20 Jan 2022 --- Swedish packaging innovator Pulpac - which invented and patented its Dry Molded Fiber (DMF) technique in a bid to maximize the use of paper or cellulose as a viable, scalable and globally available material - has combined the in-line recycling of un-molded materials and sustainable barrier additives to improve efficiency in personal care products.
DMF is a manufacturing technology designed for the circular economy, which uses renewable pulp and cellulose resources to produce low cost, high performance, fiber-based packaging and single-use products. DMF provides up to 80-90% lower carbon dioxide (CO2) footprint at a similar cost to plastic.
To maximize efficiency, Pulpac’s DMF packaging material uses an in-line recycling system that returns any residual material with additives back into the process so that it can then be combined with additional input material. In-line recycling refers to pressing the “skeleton” material left from the fiber web, which is then recycled back into the process to avoid wastage.
Click to EnlargePulpac’s R&D has led to a number of patents being granted. Source: PulpacCommenting on what led Pulpac to explore in-line recycling, Chief Communications Officer Ann Dynehäll explains that this hinged on: “The importance of not wasting material, to make it as sustainable and economical as possible.”
Pulpac found that its in-line recycling ensured more than 99% usage of fiber input materials during production tests to optimize barrier additives. The recirculation part of the process also reinforced the barrier properties of the end-products. As a result, the manufacturer concluded that the in-recycling method has the potential to considerably boost production efficiency and conserve material consumption, while producing superior products compared to conventional fiber molding.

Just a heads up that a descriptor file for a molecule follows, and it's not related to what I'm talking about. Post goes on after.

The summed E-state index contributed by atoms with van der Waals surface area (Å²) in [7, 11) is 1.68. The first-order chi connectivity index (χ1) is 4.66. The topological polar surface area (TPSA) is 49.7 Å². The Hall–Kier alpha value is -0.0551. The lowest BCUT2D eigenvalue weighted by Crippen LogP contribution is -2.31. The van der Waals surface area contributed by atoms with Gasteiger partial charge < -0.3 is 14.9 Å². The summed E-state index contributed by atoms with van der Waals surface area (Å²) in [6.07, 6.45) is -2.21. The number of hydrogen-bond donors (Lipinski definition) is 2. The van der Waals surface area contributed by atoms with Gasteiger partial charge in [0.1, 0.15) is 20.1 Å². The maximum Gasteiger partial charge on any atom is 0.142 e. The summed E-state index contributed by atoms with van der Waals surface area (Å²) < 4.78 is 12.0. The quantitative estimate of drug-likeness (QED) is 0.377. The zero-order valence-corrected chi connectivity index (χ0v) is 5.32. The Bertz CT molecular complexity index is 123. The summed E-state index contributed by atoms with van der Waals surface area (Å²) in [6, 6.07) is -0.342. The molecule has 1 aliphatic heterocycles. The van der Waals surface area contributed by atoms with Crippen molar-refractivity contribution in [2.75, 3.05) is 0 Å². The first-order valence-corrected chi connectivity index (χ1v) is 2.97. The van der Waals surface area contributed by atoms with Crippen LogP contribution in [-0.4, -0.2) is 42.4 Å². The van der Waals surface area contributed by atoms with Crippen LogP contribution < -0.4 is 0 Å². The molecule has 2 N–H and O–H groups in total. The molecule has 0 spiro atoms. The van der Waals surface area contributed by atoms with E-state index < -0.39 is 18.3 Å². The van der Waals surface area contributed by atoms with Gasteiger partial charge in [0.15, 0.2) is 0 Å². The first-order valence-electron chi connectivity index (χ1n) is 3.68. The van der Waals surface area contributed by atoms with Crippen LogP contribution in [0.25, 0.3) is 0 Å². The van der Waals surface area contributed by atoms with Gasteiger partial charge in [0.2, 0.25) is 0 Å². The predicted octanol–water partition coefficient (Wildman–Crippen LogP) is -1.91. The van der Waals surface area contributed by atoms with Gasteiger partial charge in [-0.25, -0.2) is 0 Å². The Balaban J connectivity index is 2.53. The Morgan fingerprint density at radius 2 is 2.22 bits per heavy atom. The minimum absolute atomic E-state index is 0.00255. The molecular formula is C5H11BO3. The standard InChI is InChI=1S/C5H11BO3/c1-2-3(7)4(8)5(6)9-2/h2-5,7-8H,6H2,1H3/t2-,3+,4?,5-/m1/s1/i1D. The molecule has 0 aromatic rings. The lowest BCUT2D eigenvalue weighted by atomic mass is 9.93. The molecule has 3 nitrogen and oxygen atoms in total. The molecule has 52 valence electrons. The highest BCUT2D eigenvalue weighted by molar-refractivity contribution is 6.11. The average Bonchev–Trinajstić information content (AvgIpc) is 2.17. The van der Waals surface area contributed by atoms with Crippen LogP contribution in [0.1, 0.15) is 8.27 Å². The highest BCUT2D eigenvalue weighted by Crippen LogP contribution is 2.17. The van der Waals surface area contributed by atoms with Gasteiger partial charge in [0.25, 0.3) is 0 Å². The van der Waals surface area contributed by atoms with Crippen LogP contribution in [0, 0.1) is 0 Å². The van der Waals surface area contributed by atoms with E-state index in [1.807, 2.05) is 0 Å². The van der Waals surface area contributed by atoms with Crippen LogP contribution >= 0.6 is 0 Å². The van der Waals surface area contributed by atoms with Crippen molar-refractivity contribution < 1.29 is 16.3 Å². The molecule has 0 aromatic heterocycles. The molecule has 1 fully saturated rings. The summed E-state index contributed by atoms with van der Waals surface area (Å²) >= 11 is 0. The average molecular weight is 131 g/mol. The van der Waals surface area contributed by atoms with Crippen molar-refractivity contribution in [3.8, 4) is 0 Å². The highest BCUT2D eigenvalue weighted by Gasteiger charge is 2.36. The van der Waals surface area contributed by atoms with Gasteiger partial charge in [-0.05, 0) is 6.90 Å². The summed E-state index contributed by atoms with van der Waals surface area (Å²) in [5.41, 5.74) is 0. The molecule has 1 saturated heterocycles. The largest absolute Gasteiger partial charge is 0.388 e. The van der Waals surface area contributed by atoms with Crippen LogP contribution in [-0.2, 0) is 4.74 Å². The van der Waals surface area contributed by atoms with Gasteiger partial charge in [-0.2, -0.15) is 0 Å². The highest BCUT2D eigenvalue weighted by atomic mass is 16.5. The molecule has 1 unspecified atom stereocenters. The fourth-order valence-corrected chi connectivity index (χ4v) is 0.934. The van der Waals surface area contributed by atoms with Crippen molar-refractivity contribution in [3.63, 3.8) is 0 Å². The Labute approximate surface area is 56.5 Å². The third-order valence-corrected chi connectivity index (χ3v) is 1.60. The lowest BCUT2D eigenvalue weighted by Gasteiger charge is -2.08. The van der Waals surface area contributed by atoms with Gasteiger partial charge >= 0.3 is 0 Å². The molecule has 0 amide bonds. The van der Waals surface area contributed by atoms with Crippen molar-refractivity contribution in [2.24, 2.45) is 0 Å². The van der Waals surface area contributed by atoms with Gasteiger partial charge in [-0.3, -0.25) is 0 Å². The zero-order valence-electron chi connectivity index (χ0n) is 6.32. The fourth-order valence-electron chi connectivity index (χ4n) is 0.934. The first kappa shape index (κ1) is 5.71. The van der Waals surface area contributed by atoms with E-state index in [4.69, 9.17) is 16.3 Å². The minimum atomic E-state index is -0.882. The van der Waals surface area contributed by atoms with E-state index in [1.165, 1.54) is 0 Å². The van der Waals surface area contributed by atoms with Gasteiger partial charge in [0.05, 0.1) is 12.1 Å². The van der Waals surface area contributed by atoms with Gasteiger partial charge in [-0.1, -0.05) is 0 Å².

“This is a breakthrough with great potential to increase the already highly competitive unit economics in DMF by making better products with less input materials,” says Sebastian Roos, Chief Technology Officer at Pulpac. “It is an inspiring result by our research and development (R&D) team for the technology as Pulpac continues its industrialization of DMF.”
The results of its tests demonstrated a rise and reinforcement in specific barrier properties with only limited impact on mechanical strength. Subsequently, Pulpac ascertained that this would lead to increased production efficiency with lower energy and material usage. The company protected one of its important discoveries in a pending patent application.
In-line recycling positively impacts beauty packaging and the sustainable disposal of waste in all kinds of application areas. “No waste is good for planet and business,” Dynehäll details. To further build upon its findings, Dynehäll relays that Pulpac will now engage in “continued R&D and industrialization and scale up to replace as much single-use plastics as fast as possible”.
Eyeing up global expansion
Pulpac has announced it has received further patent grants for its cellulose forming technology that enables the replacement of single-use plastics with competitive fiber-based alternatives. Pulpac’s original patent, which relates to a method, apparatus and product where air-formed cellulose is pressed in a forming mold within given temperature and pressure intervals, has recently been granted in Colombia. The patent has also been granted in numerous global markets including China, Europe, the US, Japan and Russia.
In addition, a new patent that relates to hole punching in DMF products has now been granted in its domestic base, Sweden. The patent relates to a system and method for dry forming a three-dimensional cellulose product using Pulpac’s unique DMF technology. The patent specifically focuses on a molding feature that allows for punching one or more holes in the product when it is in the forming mold.
“The world needs to move away from plastics, and we will continue to spearhead innovation and grow the DMF patent portfolio to support the urgent transition to fiber-based packaging,” says Peter Ekwall, IP Manager at Pulpac. “With strong and global IP, we advance our licensee’s position and the incentive to drive change for a better future.”
Pulpac details that its DMF technology consumes less energy and water than traditional fiber forming methods and significantly lowers CO2, while enabling high-speed production of fiber-based packaging.
By Natasha Spencer-Jolliffe, BPC Insights Senior Journalist